Winter water

It's time get your pool ready for winter

October arrived wearing sunglasses this year, with temperatures in the low 90s and not a cloud in sight. With the kids back in school, the in-ground swimming pool in your backyard clearly did not get the use it did in August. But even though cold nights put a chill in the water, it still was hard to admit that swimming season was over.

But now it's nearly Halloween, Thanksgiving is right around the corner and only transplanted Alaskans — maybe a few Minnesotans — would think about jumping in, so it's past time to get realistic. It's time to put the pool to bed for the winter.

But what does that mean, exactly?

For most people, it comes down to two options, says George Gleim of Sunrise Pool Service in Medford.

You can do a thorough cleaning, then shut it down, drain the filter and pump, put them someplace they won't freeze, blow out the lines, cap the returns, dump some winterizing chemicals in the water and cover the pool over until spring.

Or keep the pool pretty much like it is, which means letting the pump circulate the water all winter, though you won't have to run it for as many hours as in the summer.

Gleim recommends keeping pools going.

"My preference is to keep the motor running all winter and keep it clean," says Gleim, who has been servicing pools in the area for 14 years.

The downside of running it all winter is still paying for the electricity. But covering it over and draining the equipment has its own price, says Gleim.

Pumps are made to run, so you always run the risk of bearings drying out and getting rusty, which can reduce the life of the pump. And because everything's made of plastic these days, there's always a chance the pump or filter could freeze during a cold snap and crack.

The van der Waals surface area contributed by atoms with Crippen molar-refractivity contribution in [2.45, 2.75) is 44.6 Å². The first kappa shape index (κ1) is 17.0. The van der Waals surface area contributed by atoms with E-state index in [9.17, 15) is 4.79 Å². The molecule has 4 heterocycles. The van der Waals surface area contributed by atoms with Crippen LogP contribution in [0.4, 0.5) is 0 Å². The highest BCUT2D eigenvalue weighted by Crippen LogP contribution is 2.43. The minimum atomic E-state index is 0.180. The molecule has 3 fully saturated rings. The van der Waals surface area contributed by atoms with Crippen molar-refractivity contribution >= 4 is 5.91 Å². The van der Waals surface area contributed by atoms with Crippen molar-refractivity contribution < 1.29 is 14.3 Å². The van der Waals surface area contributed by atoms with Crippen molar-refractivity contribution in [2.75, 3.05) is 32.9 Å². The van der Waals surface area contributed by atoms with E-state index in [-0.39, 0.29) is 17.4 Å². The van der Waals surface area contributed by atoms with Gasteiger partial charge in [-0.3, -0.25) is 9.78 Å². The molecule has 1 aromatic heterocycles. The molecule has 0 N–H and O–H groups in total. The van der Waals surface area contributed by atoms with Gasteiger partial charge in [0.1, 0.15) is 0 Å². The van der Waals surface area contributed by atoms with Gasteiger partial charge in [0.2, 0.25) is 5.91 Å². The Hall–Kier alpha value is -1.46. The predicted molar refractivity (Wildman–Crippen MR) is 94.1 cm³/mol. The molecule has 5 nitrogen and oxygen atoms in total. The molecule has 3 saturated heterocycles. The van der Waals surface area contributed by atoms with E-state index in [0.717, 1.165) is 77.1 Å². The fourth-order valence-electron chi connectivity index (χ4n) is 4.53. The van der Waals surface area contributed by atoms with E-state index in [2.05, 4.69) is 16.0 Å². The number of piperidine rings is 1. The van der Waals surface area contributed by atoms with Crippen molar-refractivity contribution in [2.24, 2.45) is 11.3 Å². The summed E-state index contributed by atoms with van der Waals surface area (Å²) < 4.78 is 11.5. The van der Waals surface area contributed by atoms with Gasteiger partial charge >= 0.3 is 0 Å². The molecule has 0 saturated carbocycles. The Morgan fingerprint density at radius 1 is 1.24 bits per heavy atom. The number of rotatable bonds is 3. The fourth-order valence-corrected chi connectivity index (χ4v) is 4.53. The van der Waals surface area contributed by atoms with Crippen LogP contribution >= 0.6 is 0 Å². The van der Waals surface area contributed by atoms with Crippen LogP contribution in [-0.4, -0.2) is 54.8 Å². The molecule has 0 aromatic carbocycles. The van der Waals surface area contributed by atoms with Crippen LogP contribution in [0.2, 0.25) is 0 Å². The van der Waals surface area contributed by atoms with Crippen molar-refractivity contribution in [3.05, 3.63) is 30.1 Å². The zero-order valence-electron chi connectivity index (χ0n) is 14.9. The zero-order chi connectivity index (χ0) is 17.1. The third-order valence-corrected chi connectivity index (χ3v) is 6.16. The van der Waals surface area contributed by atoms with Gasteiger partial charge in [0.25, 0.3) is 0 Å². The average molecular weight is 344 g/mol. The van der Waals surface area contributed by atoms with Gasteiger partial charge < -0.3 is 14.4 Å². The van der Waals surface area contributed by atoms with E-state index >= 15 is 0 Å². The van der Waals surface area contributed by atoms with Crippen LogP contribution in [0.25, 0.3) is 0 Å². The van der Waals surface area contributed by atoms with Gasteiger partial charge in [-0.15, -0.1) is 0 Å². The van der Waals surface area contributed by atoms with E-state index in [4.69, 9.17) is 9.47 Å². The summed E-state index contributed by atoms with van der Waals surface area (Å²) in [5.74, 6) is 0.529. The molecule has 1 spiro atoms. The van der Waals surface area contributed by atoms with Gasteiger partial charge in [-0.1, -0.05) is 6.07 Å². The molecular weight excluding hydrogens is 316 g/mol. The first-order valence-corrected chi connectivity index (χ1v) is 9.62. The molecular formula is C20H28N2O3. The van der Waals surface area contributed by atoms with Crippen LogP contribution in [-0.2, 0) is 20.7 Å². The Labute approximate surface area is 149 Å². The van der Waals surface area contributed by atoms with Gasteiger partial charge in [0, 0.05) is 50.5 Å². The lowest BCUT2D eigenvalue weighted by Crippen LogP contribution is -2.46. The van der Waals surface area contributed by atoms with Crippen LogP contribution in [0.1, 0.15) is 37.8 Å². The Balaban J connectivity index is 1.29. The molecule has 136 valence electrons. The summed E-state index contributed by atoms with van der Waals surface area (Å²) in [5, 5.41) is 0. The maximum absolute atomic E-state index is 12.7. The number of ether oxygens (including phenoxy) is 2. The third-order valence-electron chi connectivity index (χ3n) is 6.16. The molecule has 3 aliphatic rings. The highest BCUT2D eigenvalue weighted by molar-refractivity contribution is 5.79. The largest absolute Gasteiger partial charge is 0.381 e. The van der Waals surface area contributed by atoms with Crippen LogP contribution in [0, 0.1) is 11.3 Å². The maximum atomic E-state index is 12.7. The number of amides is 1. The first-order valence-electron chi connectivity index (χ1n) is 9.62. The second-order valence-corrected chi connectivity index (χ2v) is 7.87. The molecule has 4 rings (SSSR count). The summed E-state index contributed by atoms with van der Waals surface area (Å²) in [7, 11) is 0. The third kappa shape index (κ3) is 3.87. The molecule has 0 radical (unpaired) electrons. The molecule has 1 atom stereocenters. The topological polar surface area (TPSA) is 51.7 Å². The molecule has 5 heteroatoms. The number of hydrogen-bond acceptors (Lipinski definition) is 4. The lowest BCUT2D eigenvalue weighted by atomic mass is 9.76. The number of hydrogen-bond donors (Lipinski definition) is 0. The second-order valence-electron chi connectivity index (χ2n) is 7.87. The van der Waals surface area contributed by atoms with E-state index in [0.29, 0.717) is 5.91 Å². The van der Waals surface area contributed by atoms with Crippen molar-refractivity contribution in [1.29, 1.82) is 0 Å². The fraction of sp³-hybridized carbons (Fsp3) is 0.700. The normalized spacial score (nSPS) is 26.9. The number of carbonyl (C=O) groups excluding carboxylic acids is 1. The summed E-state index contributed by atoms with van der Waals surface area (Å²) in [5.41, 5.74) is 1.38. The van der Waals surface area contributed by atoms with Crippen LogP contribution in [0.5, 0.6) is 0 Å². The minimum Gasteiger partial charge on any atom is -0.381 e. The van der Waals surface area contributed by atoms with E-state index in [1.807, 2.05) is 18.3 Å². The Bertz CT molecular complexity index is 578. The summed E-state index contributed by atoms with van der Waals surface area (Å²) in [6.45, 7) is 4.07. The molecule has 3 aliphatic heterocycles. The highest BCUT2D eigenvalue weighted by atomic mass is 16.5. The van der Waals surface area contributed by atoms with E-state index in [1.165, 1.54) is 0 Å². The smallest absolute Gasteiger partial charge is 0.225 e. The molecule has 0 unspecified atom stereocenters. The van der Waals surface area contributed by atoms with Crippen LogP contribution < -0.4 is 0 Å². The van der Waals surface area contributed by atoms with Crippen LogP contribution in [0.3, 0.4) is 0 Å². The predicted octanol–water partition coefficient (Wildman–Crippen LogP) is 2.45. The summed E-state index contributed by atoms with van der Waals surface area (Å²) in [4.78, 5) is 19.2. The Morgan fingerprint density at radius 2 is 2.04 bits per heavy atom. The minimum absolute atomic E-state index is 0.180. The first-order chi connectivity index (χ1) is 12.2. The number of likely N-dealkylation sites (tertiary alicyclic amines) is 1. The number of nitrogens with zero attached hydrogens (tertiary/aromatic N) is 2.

If you do a complete shutdown, says Reid Richey, of Clearwater Oasis on Barnett Road, plan to peel back the cover in February and test the water's chlorine levels.

If you have one of those bolted-down, super-tight, safety covers that look like a trampoline, you can just blow the leaves off of it as they collect. But if you're using the kind that looks like a big tarp, and the winter rains decide to flex their muscles, "you'll have a pool on top of your pool," says Richey.

Excess water on the cover can press down and displace the water in a pool, so you'll need to pump it off before removing the cover, and you'll have to run a hose to bring the water levels back up.

Those are some of the reasons Richey recommends keeping the pump running all winter.

"My personal opinion is that I like pools open," says Richey. "I like water circulating."

He recommends running the pump for about four to six hours a day, during the coldest hours, from about 4 to 8 a.m. or so. In a prolonged cold snap, you may want to run it 24/7.

You can use a timer to set the cycles and, if your pool doesn't already have one, install a thermostat-controlled device that will kick the pump on as the temperature approaches freezing.

"You have a beautiful pool in your backyard; you may as well look at it," says Richey, "even if it is winter."


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